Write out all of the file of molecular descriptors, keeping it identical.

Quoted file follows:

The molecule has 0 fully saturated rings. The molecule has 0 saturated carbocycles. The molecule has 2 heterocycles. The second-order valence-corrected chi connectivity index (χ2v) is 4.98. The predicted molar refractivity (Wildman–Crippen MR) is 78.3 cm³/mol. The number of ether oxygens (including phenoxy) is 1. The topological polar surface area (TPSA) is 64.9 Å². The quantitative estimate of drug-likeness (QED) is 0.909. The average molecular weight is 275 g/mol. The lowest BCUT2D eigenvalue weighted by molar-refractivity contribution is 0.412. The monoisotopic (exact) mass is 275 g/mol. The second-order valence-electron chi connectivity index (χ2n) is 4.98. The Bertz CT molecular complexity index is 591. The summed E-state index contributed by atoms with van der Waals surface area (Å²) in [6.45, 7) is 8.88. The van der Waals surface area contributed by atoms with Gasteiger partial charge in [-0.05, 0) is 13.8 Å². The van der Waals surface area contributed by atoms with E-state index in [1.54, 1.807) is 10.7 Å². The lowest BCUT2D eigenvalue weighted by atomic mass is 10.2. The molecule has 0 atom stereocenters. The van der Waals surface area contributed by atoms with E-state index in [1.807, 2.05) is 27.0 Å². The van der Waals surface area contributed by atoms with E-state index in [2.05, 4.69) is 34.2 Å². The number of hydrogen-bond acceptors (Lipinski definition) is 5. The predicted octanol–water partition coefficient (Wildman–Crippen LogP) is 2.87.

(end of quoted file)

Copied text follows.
The molecule has 0 fully saturated rings. The molecule has 0 saturated carbocycles. The molecule has 2 heterocycles. The second-order valence-corrected chi connectivity index (χ2v) is 4.98. The predicted molar refractivity (Wildman–Crippen MR) is 78.3 cm³/mol. The number of ether oxygens (including phenoxy) is 1. The topological polar surface area (TPSA) is 64.9 Å². The quantitative estimate of drug-likeness (QED) is 0.909. The average molecular weight is 275 g/mol. The lowest BCUT2D eigenvalue weighted by molar-refractivity contribution is 0.412. The monoisotopic (exact) mass is 275 g/mol. The second-order valence-electron chi connectivity index (χ2n) is 4.98. The Bertz CT molecular complexity index is 591. The summed E-state index contributed by atoms with van der Waals surface area (Å²) in [6.45, 7) is 8.88. The van der Waals surface area contributed by atoms with Gasteiger partial charge in [-0.05, 0) is 13.8 Å². The van der Waals surface area contributed by atoms with E-state index in [1.54, 1.807) is 10.7 Å². The lowest BCUT2D eigenvalue weighted by atomic mass is 10.2. The molecule has 0 atom stereocenters. The van der Waals surface area contributed by atoms with E-state index in [1.807, 2.05) is 27.0 Å². The van der Waals surface area contributed by atoms with E-state index in [2.05, 4.69) is 34.2 Å². The number of hydrogen-bond acceptors (Lipinski definition) is 5. The predicted octanol–water partition coefficient (Wildman–Crippen LogP) is 2.87.